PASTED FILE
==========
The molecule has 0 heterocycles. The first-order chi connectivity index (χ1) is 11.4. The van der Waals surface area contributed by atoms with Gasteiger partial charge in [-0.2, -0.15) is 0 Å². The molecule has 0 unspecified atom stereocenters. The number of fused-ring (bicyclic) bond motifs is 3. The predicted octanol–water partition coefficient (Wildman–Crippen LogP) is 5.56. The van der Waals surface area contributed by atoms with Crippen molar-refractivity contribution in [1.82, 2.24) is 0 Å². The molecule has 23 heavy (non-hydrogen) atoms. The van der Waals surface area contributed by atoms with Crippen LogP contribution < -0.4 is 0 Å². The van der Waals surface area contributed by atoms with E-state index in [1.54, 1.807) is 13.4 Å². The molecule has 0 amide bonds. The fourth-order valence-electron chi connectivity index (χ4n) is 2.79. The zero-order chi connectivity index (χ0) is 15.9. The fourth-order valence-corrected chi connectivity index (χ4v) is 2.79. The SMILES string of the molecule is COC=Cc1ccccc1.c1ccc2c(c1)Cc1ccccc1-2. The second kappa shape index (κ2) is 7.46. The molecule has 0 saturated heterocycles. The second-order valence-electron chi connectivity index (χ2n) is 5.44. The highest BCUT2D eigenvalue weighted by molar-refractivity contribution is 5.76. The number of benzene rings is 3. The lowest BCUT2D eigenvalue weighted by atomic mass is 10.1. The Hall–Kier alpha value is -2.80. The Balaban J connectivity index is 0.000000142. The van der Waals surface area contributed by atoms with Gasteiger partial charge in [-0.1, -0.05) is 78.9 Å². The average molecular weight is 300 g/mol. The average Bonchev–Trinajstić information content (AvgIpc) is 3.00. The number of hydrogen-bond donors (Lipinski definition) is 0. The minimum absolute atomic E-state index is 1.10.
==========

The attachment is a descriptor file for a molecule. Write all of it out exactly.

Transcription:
The molecule has 0 heterocycles. The first-order chi connectivity index (χ1) is 11.4. The van der Waals surface area contributed by atoms with Gasteiger partial charge in [-0.2, -0.15) is 0 Å². The molecule has 0 unspecified atom stereocenters. The number of fused-ring (bicyclic) bond motifs is 3. The predicted octanol–water partition coefficient (Wildman–Crippen LogP) is 5.56. The van der Waals surface area contributed by atoms with Crippen molar-refractivity contribution in [1.82, 2.24) is 0 Å². The molecule has 23 heavy (non-hydrogen) atoms. The van der Waals surface area contributed by atoms with Crippen LogP contribution < -0.4 is 0 Å². The van der Waals surface area contributed by atoms with E-state index in [1.54, 1.807) is 13.4 Å². The molecule has 0 amide bonds. The fourth-order valence-electron chi connectivity index (χ4n) is 2.79. The zero-order chi connectivity index (χ0) is 15.9. The fourth-order valence-corrected chi connectivity index (χ4v) is 2.79. The SMILES string of the molecule is COC=Cc1ccccc1.c1ccc2c(c1)Cc1ccccc1-2. The second kappa shape index (κ2) is 7.46. The molecule has 0 saturated heterocycles. The second-order valence-electron chi connectivity index (χ2n) is 5.44. The highest BCUT2D eigenvalue weighted by molar-refractivity contribution is 5.76. The number of benzene rings is 3. The lowest BCUT2D eigenvalue weighted by atomic mass is 10.1. The Hall–Kier alpha value is -2.80. The Balaban J connectivity index is 0.000000142. The van der Waals surface area contributed by atoms with Gasteiger partial charge in [-0.1, -0.05) is 78.9 Å². The average molecular weight is 300 g/mol. The average Bonchev–Trinajstić information content (AvgIpc) is 3.00. The number of hydrogen-bond donors (Lipinski definition) is 0. The minimum absolute atomic E-state index is 1.10.